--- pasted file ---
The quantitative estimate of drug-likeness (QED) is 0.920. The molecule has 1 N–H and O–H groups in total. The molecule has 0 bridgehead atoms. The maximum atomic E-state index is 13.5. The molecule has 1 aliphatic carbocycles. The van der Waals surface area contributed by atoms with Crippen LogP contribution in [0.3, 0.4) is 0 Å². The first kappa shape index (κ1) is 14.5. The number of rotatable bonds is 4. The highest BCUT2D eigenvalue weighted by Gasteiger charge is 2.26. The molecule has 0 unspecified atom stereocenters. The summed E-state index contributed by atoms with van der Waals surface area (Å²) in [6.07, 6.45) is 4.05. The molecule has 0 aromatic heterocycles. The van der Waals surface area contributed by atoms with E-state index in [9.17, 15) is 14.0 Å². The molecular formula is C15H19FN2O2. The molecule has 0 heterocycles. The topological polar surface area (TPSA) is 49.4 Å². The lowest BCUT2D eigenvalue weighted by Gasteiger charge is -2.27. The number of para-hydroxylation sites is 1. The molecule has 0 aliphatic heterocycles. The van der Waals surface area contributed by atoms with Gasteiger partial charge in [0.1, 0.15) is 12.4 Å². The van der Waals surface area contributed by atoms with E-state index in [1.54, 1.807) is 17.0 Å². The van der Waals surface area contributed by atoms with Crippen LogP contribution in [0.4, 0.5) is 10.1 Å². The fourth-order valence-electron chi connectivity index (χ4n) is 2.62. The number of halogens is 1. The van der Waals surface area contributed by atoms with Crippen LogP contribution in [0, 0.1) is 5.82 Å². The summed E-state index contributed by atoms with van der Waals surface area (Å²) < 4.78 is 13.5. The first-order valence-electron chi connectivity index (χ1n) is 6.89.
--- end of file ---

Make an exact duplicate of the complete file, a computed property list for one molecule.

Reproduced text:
The quantitative estimate of drug-likeness (QED) is 0.920. The molecule has 1 N–H and O–H groups in total. The molecule has 0 bridgehead atoms. The maximum atomic E-state index is 13.5. The molecule has 1 aliphatic carbocycles. The van der Waals surface area contributed by atoms with Crippen LogP contribution in [0.3, 0.4) is 0 Å². The first kappa shape index (κ1) is 14.5. The number of rotatable bonds is 4. The highest BCUT2D eigenvalue weighted by Gasteiger charge is 2.26. The molecule has 0 unspecified atom stereocenters. The summed E-state index contributed by atoms with van der Waals surface area (Å²) in [6.07, 6.45) is 4.05. The molecule has 0 aromatic heterocycles. The van der Waals surface area contributed by atoms with E-state index in [9.17, 15) is 14.0 Å². The molecular formula is C15H19FN2O2. The molecule has 0 heterocycles. The topological polar surface area (TPSA) is 49.4 Å². The lowest BCUT2D eigenvalue weighted by Gasteiger charge is -2.27. The number of para-hydroxylation sites is 1. The molecule has 0 aliphatic heterocycles. The van der Waals surface area contributed by atoms with Gasteiger partial charge in [0.1, 0.15) is 12.4 Å². The van der Waals surface area contributed by atoms with E-state index in [1.54, 1.807) is 17.0 Å². The van der Waals surface area contributed by atoms with Crippen LogP contribution in [0.4, 0.5) is 10.1 Å². The fourth-order valence-electron chi connectivity index (χ4n) is 2.62. The number of halogens is 1. The van der Waals surface area contributed by atoms with Crippen LogP contribution in [0, 0.1) is 5.82 Å². The summed E-state index contributed by atoms with van der Waals surface area (Å²) < 4.78 is 13.5. The first-order valence-electron chi connectivity index (χ1n) is 6.89.